As a kid in middle school, Green Acres was one of my favorite sitcoms. We watched it as a family. The opening theme song was clever—as Lisa extolled the joys of penthouse life in the big city, a painting over her shoulder caught my eye. I didn’t know who the artist was, but I liked the painting. I asked my art teacher about it and got quite a lesson in 20th-century modern art and Mondrian’s utopian approach to creating abstract works.
I was reminded of Green Acres and my fascination with Lisa’s painting when I received a note from Sotheby’s about Mondrian’s Composition No. II coming to auction for the first time in nearly 40 years.
Writing for Sotheby’s, Will Fenstermaker says, “A cornerstone of modern art and one of the earliest innovators of European abstraction, Mondrian refined his mature style in Paris during the 1920s and early 1930s. Well known in international art circles at the time, the Dutch painter counted Peggy Guggenheim and Alfred Barr among his patrons, and artists such as Hilla Rebay and Marcel Duchamp made frequent visits to his immaculate studio. Alexander Calder visited in 1930, the year Composition No. II was produced, and later recalled: ‘I was very much moved by Mondrian’s studio, large, beautiful and irregular in shape as it was, with the walls painted white and divided by black lines and rectangles of bright color, like his paintings.”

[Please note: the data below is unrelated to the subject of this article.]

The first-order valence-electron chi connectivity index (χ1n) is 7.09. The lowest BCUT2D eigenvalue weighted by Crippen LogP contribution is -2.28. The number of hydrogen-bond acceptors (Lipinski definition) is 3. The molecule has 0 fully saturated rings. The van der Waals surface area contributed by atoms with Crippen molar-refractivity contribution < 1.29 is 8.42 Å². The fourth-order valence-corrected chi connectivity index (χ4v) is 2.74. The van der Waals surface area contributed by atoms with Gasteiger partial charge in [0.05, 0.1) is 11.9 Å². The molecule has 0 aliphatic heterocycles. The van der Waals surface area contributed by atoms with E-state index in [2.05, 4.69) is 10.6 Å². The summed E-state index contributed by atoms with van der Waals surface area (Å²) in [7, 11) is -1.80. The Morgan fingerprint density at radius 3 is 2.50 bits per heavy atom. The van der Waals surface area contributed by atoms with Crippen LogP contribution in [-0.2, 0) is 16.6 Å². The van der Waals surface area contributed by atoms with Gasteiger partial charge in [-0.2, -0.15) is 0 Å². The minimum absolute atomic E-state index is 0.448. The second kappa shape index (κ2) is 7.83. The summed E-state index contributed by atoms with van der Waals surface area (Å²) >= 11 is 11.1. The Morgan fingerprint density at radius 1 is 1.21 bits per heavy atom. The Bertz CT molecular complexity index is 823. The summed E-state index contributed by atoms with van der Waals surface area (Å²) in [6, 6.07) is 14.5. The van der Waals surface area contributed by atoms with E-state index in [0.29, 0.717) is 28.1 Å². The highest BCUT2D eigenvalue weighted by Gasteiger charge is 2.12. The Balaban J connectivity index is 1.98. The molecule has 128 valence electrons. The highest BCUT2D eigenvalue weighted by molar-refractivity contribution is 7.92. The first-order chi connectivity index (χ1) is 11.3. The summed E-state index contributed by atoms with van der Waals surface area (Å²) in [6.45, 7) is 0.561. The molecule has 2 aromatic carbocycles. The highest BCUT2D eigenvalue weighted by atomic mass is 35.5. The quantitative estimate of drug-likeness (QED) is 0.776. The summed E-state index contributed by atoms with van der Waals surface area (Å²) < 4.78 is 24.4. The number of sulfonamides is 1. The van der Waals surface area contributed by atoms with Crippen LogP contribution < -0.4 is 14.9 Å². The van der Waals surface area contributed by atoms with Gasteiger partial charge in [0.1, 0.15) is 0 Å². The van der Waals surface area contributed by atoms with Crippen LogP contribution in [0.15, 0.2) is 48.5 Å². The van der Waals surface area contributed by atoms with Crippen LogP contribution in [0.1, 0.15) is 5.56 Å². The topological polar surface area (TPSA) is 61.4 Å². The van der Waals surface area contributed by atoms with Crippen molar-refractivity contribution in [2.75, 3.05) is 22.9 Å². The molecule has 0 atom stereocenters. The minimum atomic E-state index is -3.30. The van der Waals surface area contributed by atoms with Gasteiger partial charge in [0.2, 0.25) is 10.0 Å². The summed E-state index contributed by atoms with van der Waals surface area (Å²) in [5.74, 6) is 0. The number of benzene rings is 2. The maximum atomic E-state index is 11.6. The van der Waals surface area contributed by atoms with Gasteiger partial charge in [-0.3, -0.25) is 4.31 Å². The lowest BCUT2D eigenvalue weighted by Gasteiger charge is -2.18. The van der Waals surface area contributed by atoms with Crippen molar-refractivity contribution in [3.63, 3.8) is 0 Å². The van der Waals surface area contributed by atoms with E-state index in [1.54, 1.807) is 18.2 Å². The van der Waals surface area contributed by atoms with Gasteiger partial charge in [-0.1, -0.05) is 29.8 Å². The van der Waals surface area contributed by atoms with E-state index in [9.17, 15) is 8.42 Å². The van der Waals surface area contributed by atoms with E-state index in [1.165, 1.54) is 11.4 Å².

Composition No. II is expected to command more than $50 million USD at Sotheby’s November auction.
I remember telling my mother, while we were watching Green Acres, how much I liked Lisa Douglas’ painting. Mom said, in a slightly dismissive tone, “Oh honey, you could paint one exactly like that.”
I started to respond but thought better of it . . .
Auction details from Sotheby’s.